"This article discusses a particular project that attempted to make art-historical research evocative as well as analytical by employing rich, interactive multi-media. This reliance on evocative material extended techniques practiced by television drama-documentaries and considered their legitimacy and potential within academic art history."
[...what might "evocative research" mean?]
3). Esche-Ramshorn, Christiane and Stanislav Roudavski (2012). "Evocative Research in Art History and Beyond: Imagining Possible Pasts in the Ways to Heaven Project", Digital Creativity, 23, 1, pp. 1-21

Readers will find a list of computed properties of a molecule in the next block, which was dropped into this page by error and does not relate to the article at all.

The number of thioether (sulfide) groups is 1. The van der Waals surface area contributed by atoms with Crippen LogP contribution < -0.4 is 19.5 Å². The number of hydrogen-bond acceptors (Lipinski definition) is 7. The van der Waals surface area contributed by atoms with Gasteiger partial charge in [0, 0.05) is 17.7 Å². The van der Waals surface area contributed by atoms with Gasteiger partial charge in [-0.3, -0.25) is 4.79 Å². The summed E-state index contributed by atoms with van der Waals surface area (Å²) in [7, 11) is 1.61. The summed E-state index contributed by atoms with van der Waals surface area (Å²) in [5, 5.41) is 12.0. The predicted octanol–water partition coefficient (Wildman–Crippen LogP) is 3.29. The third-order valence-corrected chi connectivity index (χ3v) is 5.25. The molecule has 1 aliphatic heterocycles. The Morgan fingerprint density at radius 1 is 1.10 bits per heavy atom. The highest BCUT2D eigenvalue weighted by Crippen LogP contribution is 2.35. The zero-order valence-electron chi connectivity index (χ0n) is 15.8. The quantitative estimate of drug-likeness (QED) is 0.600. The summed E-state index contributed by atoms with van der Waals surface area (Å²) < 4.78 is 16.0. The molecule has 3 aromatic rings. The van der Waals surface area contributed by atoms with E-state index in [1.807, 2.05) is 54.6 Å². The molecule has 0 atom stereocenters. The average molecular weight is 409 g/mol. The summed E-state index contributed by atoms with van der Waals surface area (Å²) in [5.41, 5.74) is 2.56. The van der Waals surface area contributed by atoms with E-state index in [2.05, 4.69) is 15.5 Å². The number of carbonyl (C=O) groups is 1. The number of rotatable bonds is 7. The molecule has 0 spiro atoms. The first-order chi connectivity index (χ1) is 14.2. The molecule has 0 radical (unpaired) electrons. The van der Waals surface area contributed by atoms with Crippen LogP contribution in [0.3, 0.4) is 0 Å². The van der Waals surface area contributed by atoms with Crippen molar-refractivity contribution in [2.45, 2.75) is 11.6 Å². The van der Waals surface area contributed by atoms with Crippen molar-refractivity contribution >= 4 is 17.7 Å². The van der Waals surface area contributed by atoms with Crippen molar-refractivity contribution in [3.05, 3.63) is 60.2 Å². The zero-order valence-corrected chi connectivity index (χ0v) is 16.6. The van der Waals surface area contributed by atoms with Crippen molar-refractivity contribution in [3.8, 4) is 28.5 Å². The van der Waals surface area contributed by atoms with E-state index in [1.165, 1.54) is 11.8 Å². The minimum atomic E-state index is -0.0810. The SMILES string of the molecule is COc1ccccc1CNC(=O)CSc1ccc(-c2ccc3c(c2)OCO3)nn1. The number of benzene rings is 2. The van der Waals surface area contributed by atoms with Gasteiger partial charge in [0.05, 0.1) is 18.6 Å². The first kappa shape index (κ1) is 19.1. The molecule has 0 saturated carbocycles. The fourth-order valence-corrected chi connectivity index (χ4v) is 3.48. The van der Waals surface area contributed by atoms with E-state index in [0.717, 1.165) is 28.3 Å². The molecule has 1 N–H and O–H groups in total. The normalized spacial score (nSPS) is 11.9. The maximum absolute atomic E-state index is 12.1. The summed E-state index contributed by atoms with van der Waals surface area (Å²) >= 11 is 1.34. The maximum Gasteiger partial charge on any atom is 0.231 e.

Vincent Gallo's debut feature film Buffalo 66 (1998) fractures sequences of the film, presenting them as complex, multifaceted events. There is a sense that each of these sequences could be re-visited from a different angle causing a different reading. This approach breaks markedly with conventional Hollywood filmmaking language.
Peter Greenaway's masterpiece The Pillow Book (1996) presents a multifaceted view of an event, splintering discrete actions into various views. There are numerous instances of this technique employed in this film, creating a sense that the viewer is being presented with but one of many possible views.